While Frege and Russell were busy worrying about the nature of names and referring, other philosophers were out in the world trying to scientifically prove everything. During the Renaissance, the 'intellectual' community transformed its basic tenant fro m theology to scientism (not to be confused with the 'church' associated with L. Ron Hubbard.) With the new belief, everything needed to be 'proved' by the basic laws of science before it could be generally accepted. This resulted in many different atte mpts to provide empirical criteria to prove truthfulness and necessity.

Early on, idealists abounded. According to the idealists, everything was considered mental. At the time some philosophers, such as Hume and Locke, also prescribed to the dogma of radical reductionism. According to this philosophy, everything is reduci ble to experiences and events rising out of those experiences. Thus, metaphysics was considered on the same level as biology and other hard sciences. This caused an intellectual uproar, and a belief in positivism resulted. The logical positivists deman ded a strict methodology to dictate what counted as science and what did not. In order to do this, they created empirical criteria to separate meaningful statements from non-meaningful ones. Statements that failed to 'make a difference' were considered non-meaningful, and ignored. Unfortunately, this often led to the exclusion of linguistics, which they considered a science, and the inclusion of theology (which they did not consider a science).

As a result of the quest to separate the meaningful science from the non-meaningful arose verificationism. Followers of this movement attempted to conclusively verify the truthfulness of all statements. Unfortunately, it is impossible to conclusively v erify a general statement (such as "All Olympic swimmers have strong arms"), so they moved to flasificationism. This movement fell victim to the same problem as its predecessor. (It would be just as difficult to prove "No olympic swimmers do not have st rong arms.") Thus, they dropped the absolute, and subscribed to a belief in confirmationism. According to this dogma, a belief needs only to be positively confirmed (not absolutely verified) to be considered true. This appeared to be a solution to the problem, until philosophers began to whittle away at it.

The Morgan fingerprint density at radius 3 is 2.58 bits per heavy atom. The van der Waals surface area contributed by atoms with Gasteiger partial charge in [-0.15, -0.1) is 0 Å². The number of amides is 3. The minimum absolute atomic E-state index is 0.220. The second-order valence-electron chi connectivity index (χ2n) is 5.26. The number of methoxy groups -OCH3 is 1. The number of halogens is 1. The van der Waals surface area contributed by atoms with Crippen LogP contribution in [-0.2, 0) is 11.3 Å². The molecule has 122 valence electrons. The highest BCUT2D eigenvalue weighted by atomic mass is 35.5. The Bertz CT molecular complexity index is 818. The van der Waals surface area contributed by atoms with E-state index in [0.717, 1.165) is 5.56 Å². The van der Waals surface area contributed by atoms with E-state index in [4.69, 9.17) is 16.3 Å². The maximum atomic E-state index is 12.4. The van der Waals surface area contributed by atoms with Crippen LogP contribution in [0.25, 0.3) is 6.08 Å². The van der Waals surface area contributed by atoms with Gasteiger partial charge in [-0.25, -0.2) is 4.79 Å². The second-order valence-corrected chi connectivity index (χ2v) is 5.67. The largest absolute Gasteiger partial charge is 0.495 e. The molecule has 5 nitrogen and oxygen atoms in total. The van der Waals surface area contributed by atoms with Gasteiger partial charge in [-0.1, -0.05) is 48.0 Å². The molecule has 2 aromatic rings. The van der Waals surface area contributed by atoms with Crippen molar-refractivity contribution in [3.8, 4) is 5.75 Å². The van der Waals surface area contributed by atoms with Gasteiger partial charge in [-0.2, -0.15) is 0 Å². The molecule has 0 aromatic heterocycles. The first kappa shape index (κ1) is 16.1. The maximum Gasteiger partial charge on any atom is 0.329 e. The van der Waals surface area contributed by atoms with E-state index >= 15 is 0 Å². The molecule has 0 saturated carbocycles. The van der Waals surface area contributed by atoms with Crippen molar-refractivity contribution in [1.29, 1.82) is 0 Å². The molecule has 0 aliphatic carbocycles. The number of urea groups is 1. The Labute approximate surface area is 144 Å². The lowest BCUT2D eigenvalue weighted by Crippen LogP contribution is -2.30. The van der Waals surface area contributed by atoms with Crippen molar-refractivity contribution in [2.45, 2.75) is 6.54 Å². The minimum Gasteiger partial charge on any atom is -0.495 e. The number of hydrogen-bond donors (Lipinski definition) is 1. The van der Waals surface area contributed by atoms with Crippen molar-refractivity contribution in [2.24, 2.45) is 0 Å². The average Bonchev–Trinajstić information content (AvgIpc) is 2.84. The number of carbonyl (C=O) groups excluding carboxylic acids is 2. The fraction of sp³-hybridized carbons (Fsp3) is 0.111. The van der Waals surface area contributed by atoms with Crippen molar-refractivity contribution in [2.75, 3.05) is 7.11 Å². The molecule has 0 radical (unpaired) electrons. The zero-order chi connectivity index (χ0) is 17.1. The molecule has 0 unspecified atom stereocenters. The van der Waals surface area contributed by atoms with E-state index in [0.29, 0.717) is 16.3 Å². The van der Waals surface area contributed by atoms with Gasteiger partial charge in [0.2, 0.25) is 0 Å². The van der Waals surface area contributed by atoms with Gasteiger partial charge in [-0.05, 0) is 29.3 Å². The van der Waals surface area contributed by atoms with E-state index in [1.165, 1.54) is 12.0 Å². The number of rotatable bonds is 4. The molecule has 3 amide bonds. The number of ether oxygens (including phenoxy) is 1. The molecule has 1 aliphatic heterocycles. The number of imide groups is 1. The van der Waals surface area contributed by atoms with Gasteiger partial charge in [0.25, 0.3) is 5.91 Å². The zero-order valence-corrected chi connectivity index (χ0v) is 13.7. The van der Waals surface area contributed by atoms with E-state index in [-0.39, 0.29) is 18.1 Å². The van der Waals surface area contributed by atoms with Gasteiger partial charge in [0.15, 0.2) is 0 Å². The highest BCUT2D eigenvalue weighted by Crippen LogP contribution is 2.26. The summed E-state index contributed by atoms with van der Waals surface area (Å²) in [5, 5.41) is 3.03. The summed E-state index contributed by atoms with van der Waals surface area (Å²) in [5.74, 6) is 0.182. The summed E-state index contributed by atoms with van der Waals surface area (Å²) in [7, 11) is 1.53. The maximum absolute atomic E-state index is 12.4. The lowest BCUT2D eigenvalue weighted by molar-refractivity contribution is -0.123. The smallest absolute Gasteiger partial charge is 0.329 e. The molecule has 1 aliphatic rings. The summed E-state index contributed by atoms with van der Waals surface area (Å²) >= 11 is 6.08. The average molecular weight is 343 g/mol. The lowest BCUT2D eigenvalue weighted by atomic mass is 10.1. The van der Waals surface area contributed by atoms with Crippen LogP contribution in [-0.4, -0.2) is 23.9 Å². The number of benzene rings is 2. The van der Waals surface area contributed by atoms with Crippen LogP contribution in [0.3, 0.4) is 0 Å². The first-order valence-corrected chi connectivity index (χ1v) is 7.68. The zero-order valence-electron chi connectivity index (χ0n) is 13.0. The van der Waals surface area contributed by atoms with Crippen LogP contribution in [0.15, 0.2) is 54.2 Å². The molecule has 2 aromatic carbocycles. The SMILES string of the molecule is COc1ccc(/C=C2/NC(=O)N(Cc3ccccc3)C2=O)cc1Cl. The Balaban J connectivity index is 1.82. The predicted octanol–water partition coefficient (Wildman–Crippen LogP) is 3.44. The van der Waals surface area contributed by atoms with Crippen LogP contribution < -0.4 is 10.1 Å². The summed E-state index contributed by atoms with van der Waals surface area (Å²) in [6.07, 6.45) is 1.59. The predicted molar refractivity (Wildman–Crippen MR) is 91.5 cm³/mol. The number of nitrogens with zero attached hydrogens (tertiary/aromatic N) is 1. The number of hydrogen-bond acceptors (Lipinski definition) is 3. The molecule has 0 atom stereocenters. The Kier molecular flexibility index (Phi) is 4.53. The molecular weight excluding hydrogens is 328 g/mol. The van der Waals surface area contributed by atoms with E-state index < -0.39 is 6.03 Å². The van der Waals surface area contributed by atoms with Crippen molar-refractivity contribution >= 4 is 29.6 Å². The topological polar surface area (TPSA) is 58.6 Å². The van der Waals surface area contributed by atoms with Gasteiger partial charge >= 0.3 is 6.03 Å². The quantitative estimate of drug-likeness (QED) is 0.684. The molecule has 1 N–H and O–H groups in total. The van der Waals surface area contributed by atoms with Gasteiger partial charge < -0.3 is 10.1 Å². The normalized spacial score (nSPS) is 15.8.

Hempel pointed out that is impossible to formulate precise criteria to separate non-science from science. Some unconfirmed phrases that seem to be the furthest from true science are in fact the basis from which new scientific knowledge is arrived. Thus it is impossible to produce a concrete set of data to indicate the 'scientificness' of language.

Quine went one step further and divided language into a factual and linguistic component. Thus, some statements could be verified merely by knowing the structure of the language, while others required outside knowledge. He further noted that the empiri cists only hit the outer fringes of the 'web' of language. Individual sentences could not be examined on their own. Instead, entire paragraphs and texts must be analyzed as a whole to determine their overall truthfulness. Each man has been given the be nefit of history and sensory perception to guide his own formation of beliefs.


Frege's belief, though often refuted, contains an important point of the separation of 'sense' and 'nominatum' in a name. Names are often created merely as identifying characteristics. However, the mere euphony of sounds in the name itself conjures an internal feeling that differs from the individual object being named. If this were not the case, there would not be the amount of name-changing that we see today. Many of the language philosophers also make the mistake of not including their own work in their philosophy. If their text is not within the realm dictated by their philosophy, how can the philosophy be valid for all language? Thus, their philosophies often end up being self-refuting, and are the equivalent of a drag-suit: they consume a gre at deal of energy to progress slowly.

- Jeremy Hubble, 19 February 1993